I awoke in Yarmouth to more fog and clouds on the harbor. After a brief stroll on the harbor walk I moved on to the wharf and then the Firefighters’ Museum of Nova Scotia. This was an interesting collection of artifacts, photos, documents and just about every type of fire engine used between the 1800s and 1930s, including Canada’s oldest horse-drawn steam engine. Horses were not included.
Before leaving Yarmouth I took the scenic road out of town to Cape Forchu to visit the lighthouse at the mouth of Yarmouth Harbor. On the way I passed a stone fishermen’s memorial placed on the site where the first ship was launched from the new settlement of Yarmouth in 1764. In the second bend of an S curve on the tiny two-lane road I came upon the bow of a fishing boat protruding into the shoulder of the road. It definitely grabs your attention and I couldn’t help but think how startling that would be if one was driving home late at night after a few too many pints of ale at the local pub. Holy cow!
The original Cape Forchu Lighthouse was a wooden, octagon shape constructed in 1839 and placed in service in January 1840. The light keeper’s home was attached and the house now contains a museum and tea room. In 1962 the lighthouse was replaced with the current structure, described as an “apple core” design. It is narrow in the middle and flared at the base and the top to provide more resistance to the high winds that accompany those howling Atlantic storms. Peering down at the rocks 120+ feet below it is hard to imagine waves so big that they would sometimes crash through the second story bedroom windows of the house and emerge down the stairs and out the front door.
I left the Yarmouth area on Provincial Route 3 with the local Acadian station on the radio. Cruising the back roads through little villages, grooving to the lively songs played with fiddles and spoons and soulful ballads sung in French & English, I was beginning to feel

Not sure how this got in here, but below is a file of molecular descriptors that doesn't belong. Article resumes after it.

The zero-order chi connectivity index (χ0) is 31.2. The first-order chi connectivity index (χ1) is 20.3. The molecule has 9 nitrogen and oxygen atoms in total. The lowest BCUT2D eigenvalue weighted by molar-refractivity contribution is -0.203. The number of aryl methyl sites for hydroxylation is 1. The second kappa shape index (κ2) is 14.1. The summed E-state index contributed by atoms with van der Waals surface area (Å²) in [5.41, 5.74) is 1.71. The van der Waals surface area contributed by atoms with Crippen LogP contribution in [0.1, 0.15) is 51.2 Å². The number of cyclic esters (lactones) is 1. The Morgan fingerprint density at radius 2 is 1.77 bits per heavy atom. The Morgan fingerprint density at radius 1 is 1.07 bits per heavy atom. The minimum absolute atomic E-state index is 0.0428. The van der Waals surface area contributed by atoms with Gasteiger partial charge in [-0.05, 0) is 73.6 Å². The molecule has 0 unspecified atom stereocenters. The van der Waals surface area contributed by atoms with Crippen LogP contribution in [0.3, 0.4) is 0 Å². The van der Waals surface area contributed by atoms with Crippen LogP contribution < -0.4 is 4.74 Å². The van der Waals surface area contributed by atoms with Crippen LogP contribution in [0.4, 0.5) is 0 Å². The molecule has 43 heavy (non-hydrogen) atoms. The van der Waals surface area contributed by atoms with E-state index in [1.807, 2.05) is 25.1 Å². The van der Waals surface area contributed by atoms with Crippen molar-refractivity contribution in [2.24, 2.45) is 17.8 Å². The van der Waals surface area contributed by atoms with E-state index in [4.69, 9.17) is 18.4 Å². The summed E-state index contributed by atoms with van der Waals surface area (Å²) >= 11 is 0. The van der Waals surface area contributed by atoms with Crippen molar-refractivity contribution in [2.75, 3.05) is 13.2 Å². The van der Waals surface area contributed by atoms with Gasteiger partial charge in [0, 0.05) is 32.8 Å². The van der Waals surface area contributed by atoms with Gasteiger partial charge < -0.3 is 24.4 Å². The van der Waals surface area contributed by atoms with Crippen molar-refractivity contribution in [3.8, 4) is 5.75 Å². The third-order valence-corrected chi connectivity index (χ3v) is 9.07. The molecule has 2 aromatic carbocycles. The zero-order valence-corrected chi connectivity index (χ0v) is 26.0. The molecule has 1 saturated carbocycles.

as well as see
the area. I crossed the majestic Tusket River ~ a major waterway with 10 branches spanning three counties ~ and stumbled across Canada’s oldest courthouse and jail in the village of Argyle. Ever onward I drove to the Pubnico peninsula to the villages of West Pubnico, Middle West Pubnico and Lower West Pubnico.
Pubnico is the oldest Acadian village still inhabited by descendants of its founding families. It was settled in 1653 by a group led by Sier Phillippe d’Entremont. Its members were deported during the Acadian expulsions in 1756 and 1758 but returned here 11 years later and never left. My first stop was at the peninsula’s point to see the large wind farm there ~ a technology that Nova Scotia seems to have embraced with enthusiasm as wind towers are visible in many areas around the province. The next stop was historic Dennis Point Wharf, home to the largest lobster fishing fleet in Nova Scotia with over 200 lobster boats sailing in and out of this port. It is also home to the largest flock of sea gulls I have ever seen in one spot. This could have been the inspiration for Alfred Hitchcock’s horror movie “The Birds”. One of the local lobster fishermen told me that they have been affectionately dubbed “The Pubnico Air Force”.
The Historic Acadian Village Museum is an authentic early-1900s Acadian Village set on 17 acres overlooking Pubnico Harbor. Some of the homes and buildings from the 1800s have been transported from sites in the local area and restored. Others are reconstructions of buildings that existed in that era. Members of the community have donated artifacts and staff the museum buildings wearing period dress, demonstrating the language, skills and customs of the time ~ from farming and gardening to boat building, blacksmithing, and fishery skills. Olin d’Entremont, a great-grandson of the town’s founder, was busy at work in the fish shed making a gill net. When finished, it will be 70 ft. x 20 ft. and contain over 3 million knots. Makes it easy to understand why most nets in use today are manufactured. I was also interested in the lobster claws mounted on his back wall that came from a 19 pound lobster. What a feast that would provide!!
After closing down the museum it was time to head up the South Shore toward the campground. After three nights in a motel, I was ready for the comforts of my Home Sweet Motorhome.
To view more pictures from Acadian Shores, visit my on-line web album